More creative thinking about Oklahoma's A-F grading system for schools

by The Oklahoman Editorial Board Published: December 31, 2012

The point of the A-F grades is to highlight successes and failures, thereby encouraging poor-performing schools to emulate the approaches used by higher-achieving counterparts. The beauty of the system is that everyone understands A-F grades and can easily make apples-to-apples comparisons — which parents are now doing. Notably, Willner and similar critics never felt the need to attack the old Academic Performance Index for schools, which the public largely ignored.

No one denies that children from stable homes with active parental involvement and middle-class income generally have a leg up on other students. But that doesn't mean we should dismiss low-income children from broken homes as being destined for academic failure. A major reason we have a public school system is specifically to provide educational opportunity to those students so they don't have to struggle as adults.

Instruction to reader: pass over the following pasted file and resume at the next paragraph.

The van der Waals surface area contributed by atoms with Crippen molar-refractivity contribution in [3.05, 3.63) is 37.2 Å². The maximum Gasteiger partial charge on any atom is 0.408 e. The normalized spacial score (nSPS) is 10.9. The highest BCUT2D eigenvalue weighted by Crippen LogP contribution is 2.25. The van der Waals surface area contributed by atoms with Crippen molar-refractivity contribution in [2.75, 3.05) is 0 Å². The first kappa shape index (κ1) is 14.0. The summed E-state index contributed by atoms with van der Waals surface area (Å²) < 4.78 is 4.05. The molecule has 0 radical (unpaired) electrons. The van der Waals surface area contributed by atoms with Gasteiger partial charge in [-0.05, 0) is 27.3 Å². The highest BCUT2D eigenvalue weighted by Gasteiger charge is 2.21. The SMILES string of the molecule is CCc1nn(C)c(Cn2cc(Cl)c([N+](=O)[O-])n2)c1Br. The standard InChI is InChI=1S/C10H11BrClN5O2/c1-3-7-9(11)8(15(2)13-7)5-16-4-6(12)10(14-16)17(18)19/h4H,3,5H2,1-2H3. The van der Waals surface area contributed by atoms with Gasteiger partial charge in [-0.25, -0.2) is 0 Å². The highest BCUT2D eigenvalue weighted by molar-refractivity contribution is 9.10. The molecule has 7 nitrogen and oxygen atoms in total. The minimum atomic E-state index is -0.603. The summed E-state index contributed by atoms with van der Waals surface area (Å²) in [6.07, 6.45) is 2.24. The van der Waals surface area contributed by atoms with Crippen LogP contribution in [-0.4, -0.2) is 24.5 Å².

“With few exceptions,” Willner writes, “schools do not get to choose the parents of their students.” True, but a more common complaint is that a child's public school choice is determined by geography, not quality. That's why many parents, including struggling single parents, make great effort to ensure they live in a good school district to increase their children's chances of success. It's clear that parents disregard those who claim demographics are destiny and school management irrelevant when it comes to students' educational outcomes.

State policymakers should do the same.

by The Oklahoman Editorial Board
The Oklahoman Editorial Board consists of Gary Pierson, President and CEO of The Oklahoma Publishing Company; Christopher P. Reen, president and publisher of The Oklahoman; Kelly Dyer Fry, editor and vice president of news; Christy Gaylord...
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